One Hundred Years of Solitude
Character Analysis of Úrsula Iguarán Buendía College
One Hundred Years of Solitude, by Gabriel García Márquez, documents both the triumphs and tribulations of a village called Macondo and its founders, the Buendía family. José Arcadio Buendía and his wife, Úrsula Iguarán, establish Macondo in early nineteenth century Colombia. The novel closely follows the couple and their descendants, spanning six generations, each as complex as the next. Although the story presents a linear organization on the surface, the structure of the novel is more circular. Names, personalities, events, and relationships repeat themselves within the Buendía family. Úrsula, who lives to be well over 100 years old, is the woman who most fully recognizes that her family’s time in Macondo is simply a repetitive loop driven by solitude. She describes this loop, saying, “It’s as if time had turned around and we were back at the beginning” (193). Although some may consider her old age to be a blessing, it is also a terrible curse. A centenarian, Úrsula endures immense suffering as her descendants repeat their ancestors' mistakes.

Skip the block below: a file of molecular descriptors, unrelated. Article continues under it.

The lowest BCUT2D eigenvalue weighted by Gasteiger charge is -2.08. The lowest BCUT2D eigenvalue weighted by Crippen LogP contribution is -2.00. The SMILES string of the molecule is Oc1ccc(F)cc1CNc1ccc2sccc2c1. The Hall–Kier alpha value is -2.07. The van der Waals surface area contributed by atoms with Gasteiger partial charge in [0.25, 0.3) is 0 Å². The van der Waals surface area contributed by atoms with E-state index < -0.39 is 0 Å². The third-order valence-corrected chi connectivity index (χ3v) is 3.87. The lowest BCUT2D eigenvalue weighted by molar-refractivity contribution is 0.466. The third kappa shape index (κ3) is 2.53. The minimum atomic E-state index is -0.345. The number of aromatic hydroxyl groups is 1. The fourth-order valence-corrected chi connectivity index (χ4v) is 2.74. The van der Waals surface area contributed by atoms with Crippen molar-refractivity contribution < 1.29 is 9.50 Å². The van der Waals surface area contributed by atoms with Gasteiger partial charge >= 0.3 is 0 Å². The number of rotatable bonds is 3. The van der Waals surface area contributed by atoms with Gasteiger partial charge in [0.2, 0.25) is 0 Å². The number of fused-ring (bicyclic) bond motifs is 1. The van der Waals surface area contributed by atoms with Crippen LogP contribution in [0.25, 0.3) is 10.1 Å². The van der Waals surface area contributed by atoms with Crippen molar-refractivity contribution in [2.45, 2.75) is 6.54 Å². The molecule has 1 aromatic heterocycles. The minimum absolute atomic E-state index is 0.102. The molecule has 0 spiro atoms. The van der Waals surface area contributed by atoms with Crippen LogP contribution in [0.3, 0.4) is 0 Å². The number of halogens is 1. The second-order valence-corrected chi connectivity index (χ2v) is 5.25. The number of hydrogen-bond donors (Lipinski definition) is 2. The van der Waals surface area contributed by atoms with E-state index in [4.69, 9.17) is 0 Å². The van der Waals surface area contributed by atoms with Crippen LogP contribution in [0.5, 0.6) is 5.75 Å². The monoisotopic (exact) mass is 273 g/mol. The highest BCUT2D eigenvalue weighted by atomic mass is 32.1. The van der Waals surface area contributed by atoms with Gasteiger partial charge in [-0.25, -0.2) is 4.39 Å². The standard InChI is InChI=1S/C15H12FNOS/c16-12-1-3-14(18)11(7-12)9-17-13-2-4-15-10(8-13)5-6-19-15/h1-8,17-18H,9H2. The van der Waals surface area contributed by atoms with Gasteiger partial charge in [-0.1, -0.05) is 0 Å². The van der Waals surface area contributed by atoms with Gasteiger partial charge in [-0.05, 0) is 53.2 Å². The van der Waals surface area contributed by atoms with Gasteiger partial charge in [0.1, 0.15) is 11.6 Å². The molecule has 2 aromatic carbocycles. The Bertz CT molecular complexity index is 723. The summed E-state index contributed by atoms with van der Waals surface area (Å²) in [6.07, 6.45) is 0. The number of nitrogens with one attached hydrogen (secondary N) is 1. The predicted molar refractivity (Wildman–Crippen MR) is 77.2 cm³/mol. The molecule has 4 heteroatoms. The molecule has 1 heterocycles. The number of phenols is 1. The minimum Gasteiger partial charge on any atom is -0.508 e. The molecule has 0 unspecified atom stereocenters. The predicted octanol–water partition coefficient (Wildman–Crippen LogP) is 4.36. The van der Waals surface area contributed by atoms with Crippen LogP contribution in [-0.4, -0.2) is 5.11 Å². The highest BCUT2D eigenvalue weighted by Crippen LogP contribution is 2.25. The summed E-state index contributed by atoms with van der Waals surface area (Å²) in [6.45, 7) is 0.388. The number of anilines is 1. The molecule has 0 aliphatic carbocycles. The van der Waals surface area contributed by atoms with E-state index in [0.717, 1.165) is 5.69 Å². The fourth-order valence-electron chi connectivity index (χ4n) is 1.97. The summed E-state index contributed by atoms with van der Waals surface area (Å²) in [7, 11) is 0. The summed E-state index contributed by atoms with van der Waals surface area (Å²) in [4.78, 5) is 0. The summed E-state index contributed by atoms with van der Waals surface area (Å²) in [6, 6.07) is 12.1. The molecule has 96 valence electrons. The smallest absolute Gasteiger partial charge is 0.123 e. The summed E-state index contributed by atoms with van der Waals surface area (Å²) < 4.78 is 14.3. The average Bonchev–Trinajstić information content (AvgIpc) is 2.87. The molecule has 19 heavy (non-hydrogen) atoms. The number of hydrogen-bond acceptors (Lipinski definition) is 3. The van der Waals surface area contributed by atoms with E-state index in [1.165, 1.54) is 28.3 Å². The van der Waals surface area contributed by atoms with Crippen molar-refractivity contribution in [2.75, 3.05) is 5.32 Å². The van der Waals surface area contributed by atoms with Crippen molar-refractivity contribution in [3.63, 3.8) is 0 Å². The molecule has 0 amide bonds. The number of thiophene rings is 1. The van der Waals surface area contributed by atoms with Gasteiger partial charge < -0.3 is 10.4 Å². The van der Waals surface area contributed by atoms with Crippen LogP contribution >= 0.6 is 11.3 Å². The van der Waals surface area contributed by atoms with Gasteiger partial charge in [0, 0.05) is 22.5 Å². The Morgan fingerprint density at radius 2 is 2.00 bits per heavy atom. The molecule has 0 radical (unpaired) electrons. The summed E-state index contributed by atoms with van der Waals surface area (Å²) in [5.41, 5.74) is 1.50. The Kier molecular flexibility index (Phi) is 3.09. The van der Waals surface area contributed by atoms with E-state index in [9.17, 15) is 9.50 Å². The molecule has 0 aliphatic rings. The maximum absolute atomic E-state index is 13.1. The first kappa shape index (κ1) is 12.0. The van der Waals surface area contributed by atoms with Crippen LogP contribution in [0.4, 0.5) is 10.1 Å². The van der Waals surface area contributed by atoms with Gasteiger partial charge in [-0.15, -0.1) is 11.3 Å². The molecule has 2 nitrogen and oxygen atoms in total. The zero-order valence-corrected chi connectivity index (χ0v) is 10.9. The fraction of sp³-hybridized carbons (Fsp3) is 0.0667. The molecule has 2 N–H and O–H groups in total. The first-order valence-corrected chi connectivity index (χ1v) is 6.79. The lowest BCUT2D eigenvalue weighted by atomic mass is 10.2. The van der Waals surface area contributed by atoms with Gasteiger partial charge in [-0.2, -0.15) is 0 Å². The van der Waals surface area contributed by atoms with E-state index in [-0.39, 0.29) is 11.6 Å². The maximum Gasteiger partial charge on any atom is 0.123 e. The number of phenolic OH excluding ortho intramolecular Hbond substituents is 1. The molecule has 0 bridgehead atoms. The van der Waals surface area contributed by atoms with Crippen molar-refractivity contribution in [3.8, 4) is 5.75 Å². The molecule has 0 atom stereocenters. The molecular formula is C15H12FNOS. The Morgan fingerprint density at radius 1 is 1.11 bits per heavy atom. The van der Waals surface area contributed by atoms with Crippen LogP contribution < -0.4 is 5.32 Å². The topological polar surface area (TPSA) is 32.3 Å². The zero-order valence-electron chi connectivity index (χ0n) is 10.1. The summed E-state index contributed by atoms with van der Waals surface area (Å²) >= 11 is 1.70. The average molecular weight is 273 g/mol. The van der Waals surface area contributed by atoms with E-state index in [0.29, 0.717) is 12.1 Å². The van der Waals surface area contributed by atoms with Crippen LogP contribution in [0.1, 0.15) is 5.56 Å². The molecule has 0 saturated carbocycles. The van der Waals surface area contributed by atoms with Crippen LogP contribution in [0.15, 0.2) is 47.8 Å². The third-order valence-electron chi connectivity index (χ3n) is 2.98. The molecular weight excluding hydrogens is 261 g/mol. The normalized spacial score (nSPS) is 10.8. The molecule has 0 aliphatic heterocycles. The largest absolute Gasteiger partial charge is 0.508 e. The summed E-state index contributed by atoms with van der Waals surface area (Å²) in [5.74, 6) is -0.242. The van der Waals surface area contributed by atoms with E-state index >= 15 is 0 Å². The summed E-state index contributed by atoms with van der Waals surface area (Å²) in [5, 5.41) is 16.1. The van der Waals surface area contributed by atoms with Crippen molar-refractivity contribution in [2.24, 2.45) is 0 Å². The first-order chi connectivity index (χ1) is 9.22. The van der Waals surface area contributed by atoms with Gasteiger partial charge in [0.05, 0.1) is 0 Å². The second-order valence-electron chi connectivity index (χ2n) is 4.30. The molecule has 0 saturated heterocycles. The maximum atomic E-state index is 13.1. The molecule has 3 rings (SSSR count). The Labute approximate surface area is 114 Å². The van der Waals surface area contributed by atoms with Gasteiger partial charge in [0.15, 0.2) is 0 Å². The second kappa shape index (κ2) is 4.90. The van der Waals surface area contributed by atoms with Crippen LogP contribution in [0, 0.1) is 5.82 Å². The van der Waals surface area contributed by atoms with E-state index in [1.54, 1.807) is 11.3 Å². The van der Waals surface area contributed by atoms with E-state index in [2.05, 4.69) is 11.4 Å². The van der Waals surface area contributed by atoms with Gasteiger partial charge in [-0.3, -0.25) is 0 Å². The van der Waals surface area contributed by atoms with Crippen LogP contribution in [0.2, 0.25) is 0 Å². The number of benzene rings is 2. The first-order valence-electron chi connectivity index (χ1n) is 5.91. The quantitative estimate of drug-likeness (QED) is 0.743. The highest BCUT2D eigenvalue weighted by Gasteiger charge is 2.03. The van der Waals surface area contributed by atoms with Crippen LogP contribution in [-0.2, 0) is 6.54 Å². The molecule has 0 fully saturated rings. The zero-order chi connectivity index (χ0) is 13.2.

Despite her family’s troubled nature, Úrsula is responsible for the survival and the longevity of the family name. She is a strong character who excels in her roles as the Buendía...
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